9.      July 25, 2006:  “Clark on the Yellowstone” – Pompey’s Pillar, Billings,

        Montana.  Historical Homelands of the Crow, Northern

        Cheyenne, and Assiniboine Nations.


Communities along the Yellowstone River, the longest free-flowing river in the lower United States, will welcome visitors to one of America’s newest National Monuments, Pompey’s Pillar.  This event will focus on Clark’s journey down the Yellowstone and the inscription of his name on Pompey’s Pillar, the only remaining physical evidence of the Lewis and Clark Expedition appearing on the trail as it did 200 years ago.  Clark, showing his affection for Sacagawea’s infant son, whom he called “Pomp,” named this sandstone pillar at the river’s edge in his honor.  In commemoration of this event, a Day of Honor will be declared with visitors being greeted by a new interpretive center and activities ranging from river floats, historical reenactments, and Native American games.  For further information, contact Jeffrey Dietz, Yellowstone County Lewis and Clark Bicentennial Commission,

10.  August 17-20, 2006:  “Home of Sakakawea” – New Town, North Dakota. 

        Historical Homelands of the Mandan, Hidatsa, and  

        Arikara Nations.


To mark the 200th anniversary of the Corps of Discovery’s joyful return to the Knife River Villages, the Mandan, Hidatsa, and Arikara Nation will invite America to gather with the tribes who observed or encountered the Lewis and Clark Expedition in an event offering Native American perspectives.  This signature event will contrast the hopes and dreams of President Thomas Jefferson with those of tribal leaders who met Lewis and Clark. 

It will also focus on the contributions of Sakakawea, the only woman who was part of the expedition.  Her extraordinary story will be presented from the oral histories of all the tribes who knew her and taught her.  This Native American event will offer an Indian arts market and trade show, men’s traditional dance tournament, cultural demonstrations and re-enactments, and tours of Indian Country.  For further information, contact Amy Mossett or Dennis Fox, Tribal Tourism and Independence Office, 701.627.2870,,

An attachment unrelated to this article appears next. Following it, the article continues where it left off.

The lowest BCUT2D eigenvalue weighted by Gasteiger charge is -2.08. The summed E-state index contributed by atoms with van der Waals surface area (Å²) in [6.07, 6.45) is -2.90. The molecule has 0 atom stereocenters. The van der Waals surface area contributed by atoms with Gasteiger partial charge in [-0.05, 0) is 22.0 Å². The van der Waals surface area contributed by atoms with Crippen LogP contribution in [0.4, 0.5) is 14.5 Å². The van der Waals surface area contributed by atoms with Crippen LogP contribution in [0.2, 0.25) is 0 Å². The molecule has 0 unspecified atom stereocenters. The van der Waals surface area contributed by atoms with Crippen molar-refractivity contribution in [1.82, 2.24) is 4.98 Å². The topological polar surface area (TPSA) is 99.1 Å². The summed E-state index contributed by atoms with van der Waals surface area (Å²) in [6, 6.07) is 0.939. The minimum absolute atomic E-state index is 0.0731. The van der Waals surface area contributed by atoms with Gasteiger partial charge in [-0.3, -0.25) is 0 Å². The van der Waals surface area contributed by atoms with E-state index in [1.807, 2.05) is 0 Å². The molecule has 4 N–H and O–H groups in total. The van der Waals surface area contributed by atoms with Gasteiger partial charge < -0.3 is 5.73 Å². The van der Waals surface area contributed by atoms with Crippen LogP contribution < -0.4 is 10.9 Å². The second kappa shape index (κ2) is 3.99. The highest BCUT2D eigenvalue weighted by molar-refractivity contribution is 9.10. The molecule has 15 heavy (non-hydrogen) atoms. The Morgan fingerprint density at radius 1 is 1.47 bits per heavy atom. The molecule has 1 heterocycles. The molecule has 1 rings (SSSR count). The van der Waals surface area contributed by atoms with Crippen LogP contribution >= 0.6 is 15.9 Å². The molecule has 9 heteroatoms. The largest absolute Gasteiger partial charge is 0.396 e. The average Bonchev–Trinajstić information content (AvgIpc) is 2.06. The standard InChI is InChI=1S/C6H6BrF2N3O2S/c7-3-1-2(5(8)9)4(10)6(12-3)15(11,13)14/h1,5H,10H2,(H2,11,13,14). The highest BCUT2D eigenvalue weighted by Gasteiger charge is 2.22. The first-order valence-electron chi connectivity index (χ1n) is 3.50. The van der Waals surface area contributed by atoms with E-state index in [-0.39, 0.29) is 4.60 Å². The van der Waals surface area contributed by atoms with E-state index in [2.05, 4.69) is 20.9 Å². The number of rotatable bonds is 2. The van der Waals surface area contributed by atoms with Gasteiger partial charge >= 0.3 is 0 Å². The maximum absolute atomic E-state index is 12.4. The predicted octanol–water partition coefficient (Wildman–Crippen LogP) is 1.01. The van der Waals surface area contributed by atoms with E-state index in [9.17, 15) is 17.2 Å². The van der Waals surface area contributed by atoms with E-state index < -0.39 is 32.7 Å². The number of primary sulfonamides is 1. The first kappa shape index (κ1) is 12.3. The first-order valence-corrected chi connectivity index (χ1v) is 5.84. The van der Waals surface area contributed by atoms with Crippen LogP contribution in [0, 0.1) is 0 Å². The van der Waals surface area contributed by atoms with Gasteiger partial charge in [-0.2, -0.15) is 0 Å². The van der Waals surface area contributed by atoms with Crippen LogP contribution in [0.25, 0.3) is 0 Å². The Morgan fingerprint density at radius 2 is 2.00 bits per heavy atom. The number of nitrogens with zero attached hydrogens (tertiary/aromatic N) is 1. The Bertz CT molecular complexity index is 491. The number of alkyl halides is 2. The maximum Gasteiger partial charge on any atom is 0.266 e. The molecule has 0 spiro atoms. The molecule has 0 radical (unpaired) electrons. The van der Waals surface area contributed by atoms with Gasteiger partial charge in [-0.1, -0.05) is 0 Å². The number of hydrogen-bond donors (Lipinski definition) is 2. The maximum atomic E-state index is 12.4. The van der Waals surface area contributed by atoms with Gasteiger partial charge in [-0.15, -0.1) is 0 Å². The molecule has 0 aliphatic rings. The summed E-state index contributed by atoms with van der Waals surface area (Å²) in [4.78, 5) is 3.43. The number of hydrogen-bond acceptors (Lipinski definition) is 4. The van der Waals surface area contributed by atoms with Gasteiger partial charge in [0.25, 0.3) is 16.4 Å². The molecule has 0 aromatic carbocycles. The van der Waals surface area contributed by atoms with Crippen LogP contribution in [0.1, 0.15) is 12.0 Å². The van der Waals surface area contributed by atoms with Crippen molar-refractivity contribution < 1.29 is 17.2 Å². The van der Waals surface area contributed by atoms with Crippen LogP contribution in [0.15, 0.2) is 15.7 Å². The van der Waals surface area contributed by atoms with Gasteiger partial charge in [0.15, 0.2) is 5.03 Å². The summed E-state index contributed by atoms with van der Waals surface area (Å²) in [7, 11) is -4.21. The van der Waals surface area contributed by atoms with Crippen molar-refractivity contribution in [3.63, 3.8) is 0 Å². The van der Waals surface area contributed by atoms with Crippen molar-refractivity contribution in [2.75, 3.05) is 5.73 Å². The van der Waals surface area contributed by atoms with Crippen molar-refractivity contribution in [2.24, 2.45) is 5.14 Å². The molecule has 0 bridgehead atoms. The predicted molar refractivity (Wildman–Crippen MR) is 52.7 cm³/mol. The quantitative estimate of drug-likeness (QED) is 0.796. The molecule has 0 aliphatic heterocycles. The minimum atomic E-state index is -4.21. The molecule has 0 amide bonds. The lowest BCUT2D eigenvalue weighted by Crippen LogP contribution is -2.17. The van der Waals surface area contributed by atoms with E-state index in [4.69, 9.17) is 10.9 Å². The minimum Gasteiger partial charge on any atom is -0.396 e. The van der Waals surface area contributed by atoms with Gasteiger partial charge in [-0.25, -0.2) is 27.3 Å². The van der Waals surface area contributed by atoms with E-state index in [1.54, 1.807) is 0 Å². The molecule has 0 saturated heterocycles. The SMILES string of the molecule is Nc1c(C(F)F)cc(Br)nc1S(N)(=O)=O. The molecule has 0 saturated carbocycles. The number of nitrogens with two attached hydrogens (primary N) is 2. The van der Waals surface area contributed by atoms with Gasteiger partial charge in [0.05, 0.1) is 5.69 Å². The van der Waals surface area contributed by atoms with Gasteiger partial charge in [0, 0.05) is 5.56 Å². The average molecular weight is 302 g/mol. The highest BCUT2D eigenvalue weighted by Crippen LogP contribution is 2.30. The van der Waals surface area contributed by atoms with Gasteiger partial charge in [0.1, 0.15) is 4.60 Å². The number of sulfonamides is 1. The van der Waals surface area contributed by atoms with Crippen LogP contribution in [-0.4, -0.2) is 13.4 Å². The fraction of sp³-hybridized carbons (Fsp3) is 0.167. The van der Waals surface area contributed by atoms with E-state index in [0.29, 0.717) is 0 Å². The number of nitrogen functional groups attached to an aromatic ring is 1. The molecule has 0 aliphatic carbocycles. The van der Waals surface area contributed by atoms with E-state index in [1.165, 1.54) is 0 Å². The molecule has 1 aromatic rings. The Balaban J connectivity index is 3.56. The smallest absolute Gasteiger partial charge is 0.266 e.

By summer’s end, and by invitation only, the National Council of the Lewis and Clark Bicentennial may select a few additional events of national scope, for a complete heritage series to occur between January 2003 and September 2006.  Precise dates and additional details for all events will be announced as planning progresses.

The National Council is the Congressionally recognized national coordinating body for the Lewis and Clark Bicentennial Commemoration.  Based in Portland, OR, it was founded in 1993 as a private 501(c)(3) tax-exempt organization, whose mission is to commemorate Lewis and Clark’s epic journey, rekindle its spirit of discovery, and acclaim the contributions and goodwill of the Native peoples.  In cooperation with state, federal, and tribal governments – and all interested individuals and organizations, the Council promotes educational programs, cultural sensitivity and harmony, and the sustaining stewardship of natural and historical resources along the route of the expedition.

The Council is coordinating the bicentennial through a vast network of partnerships – Circle of Tribal Advisors, Circle of State Bicentennial Advisors, Federal Inter-Agency Partners, Corps of Education Partners, Signature Event communities, and with organizations like the National Geographic Society, Thomas Jefferson Foundation, Lewis and Clark Trail Heritage Foundation, and Student Conservation Association. 

According to Michelle Bussard, Executive Director of the Council, “The national signature events will tie the whole commemoration together.  They will encourage heritage tourism and economic development all along the route of Lewis and Clark.  The National Park Service’s new traveling classroom, Corps of Discovery II, will visit each event.  And the events will serve to focus national dialogue on the legacy of the expedition – what’s happened since to the tribes Lewis and Clark met and the great natural heritage they found.”

For more information about the National Council of the Lewis and Clark Bicentennial, log on at